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Damaging Snowstorms of the United States
Changnon, s.A. and Changnon, D. 2006. A spatial and temporal analysis of damaging snowstorms in the United States. Natural Hazards 37: 373-389.

The authors note that (1) "global climate models predict that more weather extremes will be a part of a changed climate due to greenhouse gases," that (2) such a climate change "is anticipated to result in alterations of cyclone activity over the Northern Hemisphere (Lawson, 2003)," and that (3) "a change in the frequency, locations, and/or intensity of extratropical cyclones in the mid-latitudes would alter the incidence of snowstorms [our italics]," citing the paper of Trenberth and Owen (1999). Hence, they decided to see if real-world data could shed any light on the veracity of this prediction.

What was done
In the words of the Changnons, "a climatological analysis of the spatial and temporal distributions of...damaging snowstorms and their economic losses was pursued using property-casualty insurance data that consist of highly damaging storm events, classed as catastrophes by the insurance industry, during the 1949-2000 period." In support of this approach to the subject, they report that the National Academy of Sciences has identified insurance catastrophe data as "the nation's best available loss data (National Research Council, 1999)."

What was learned
The father-and-son research team reports that "the incidence of storms peaked in the 1976-1985 period," but that snowstorm incidence "exhibited no up or down trend during 1949-2000," although national monetary losses did have a significant upward time trend that was indicative of "a growing societal vulnerability to snowstorms."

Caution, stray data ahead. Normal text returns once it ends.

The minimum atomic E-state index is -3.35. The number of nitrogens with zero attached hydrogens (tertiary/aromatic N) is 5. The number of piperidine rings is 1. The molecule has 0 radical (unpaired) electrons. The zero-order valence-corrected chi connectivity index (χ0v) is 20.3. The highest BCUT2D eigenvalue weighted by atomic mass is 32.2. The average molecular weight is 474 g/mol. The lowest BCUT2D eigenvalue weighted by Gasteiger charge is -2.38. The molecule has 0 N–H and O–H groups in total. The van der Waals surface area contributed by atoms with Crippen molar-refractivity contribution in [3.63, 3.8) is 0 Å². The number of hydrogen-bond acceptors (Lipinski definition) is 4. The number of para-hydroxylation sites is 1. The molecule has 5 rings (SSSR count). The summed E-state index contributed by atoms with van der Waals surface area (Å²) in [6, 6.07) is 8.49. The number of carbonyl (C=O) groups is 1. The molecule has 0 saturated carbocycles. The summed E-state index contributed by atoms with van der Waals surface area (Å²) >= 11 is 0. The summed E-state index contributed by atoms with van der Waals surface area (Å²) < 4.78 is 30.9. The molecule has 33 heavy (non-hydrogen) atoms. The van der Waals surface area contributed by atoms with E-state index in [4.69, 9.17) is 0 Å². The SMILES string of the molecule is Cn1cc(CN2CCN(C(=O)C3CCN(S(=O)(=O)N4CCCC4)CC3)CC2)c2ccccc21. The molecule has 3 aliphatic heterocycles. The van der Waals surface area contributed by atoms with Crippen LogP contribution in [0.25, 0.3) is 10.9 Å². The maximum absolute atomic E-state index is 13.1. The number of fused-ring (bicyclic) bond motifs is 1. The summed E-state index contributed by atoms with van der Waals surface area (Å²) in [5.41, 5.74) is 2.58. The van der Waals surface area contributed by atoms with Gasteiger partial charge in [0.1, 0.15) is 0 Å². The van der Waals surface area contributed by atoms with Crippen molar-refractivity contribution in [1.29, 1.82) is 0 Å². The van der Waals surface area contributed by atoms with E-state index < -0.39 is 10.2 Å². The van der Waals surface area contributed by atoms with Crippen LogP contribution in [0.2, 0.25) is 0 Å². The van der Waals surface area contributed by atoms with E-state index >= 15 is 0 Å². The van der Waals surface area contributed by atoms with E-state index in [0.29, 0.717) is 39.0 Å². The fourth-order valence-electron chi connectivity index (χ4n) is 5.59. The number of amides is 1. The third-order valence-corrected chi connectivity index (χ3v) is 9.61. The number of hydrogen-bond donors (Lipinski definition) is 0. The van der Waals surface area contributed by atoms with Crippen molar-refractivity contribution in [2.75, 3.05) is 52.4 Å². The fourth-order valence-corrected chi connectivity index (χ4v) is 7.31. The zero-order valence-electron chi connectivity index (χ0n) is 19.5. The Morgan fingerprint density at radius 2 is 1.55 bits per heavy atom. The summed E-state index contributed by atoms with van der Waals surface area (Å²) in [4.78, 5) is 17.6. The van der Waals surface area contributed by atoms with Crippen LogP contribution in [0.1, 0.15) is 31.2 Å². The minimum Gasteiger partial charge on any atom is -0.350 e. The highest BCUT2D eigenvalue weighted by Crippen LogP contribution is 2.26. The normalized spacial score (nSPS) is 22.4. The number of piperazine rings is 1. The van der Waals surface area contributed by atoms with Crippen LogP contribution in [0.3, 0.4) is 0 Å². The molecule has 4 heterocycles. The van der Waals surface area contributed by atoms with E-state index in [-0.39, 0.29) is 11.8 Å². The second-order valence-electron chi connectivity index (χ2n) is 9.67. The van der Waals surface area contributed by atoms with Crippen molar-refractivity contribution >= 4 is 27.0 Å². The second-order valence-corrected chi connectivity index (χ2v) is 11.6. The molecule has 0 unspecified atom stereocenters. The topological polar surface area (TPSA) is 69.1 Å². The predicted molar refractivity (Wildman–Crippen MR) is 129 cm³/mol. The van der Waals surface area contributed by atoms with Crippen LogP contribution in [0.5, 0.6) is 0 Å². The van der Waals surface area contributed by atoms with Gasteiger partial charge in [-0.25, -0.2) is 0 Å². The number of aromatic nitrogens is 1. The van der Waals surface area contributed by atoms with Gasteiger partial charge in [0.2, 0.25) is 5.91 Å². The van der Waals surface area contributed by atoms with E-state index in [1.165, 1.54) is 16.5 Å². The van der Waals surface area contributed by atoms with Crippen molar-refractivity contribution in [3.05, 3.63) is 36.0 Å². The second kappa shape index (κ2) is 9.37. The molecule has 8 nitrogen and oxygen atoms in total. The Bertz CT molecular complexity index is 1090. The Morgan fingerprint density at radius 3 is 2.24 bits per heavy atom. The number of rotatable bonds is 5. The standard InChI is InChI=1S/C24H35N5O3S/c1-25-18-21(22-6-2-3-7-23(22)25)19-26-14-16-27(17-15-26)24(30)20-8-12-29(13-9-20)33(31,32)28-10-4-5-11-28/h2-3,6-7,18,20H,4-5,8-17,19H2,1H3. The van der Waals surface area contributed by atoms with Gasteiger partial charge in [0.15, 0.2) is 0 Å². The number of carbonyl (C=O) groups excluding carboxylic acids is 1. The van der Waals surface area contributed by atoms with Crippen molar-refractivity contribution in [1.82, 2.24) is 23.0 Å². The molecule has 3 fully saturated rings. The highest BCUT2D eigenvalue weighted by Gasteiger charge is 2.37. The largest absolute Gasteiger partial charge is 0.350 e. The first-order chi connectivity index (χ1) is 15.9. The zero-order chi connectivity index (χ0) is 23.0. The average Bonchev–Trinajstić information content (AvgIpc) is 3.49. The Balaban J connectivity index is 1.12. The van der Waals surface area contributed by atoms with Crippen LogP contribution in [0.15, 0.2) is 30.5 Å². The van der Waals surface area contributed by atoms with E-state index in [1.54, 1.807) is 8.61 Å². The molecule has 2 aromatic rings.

What it means
The two researchers conclude their paper by stating that "the temporal frequency of damaging snowstorms during 1949-2000 in the United States does not display any increase over time, indicating that either no climate change effect on cyclonic activity has begun, or if it has begun, altered conditions have not influenced the incidence of snowstorms."

Lawson, B.D. 2003. Trends in blizzards at selected locations in the Canadian prairies. Natural Hazards 29: 123-138.

National Research Council. 1999. The Costs of Natural Disasters: A Framework for Assessment. National Academy Press, Washington, DC, USA.

Trenberth, K.E. and Owen, T. 1999. Workshop on indices and indicators for climate extremes: Breakout group A: Storms. Climatic Change 42: 9-21.

Reviewed 12 July 2006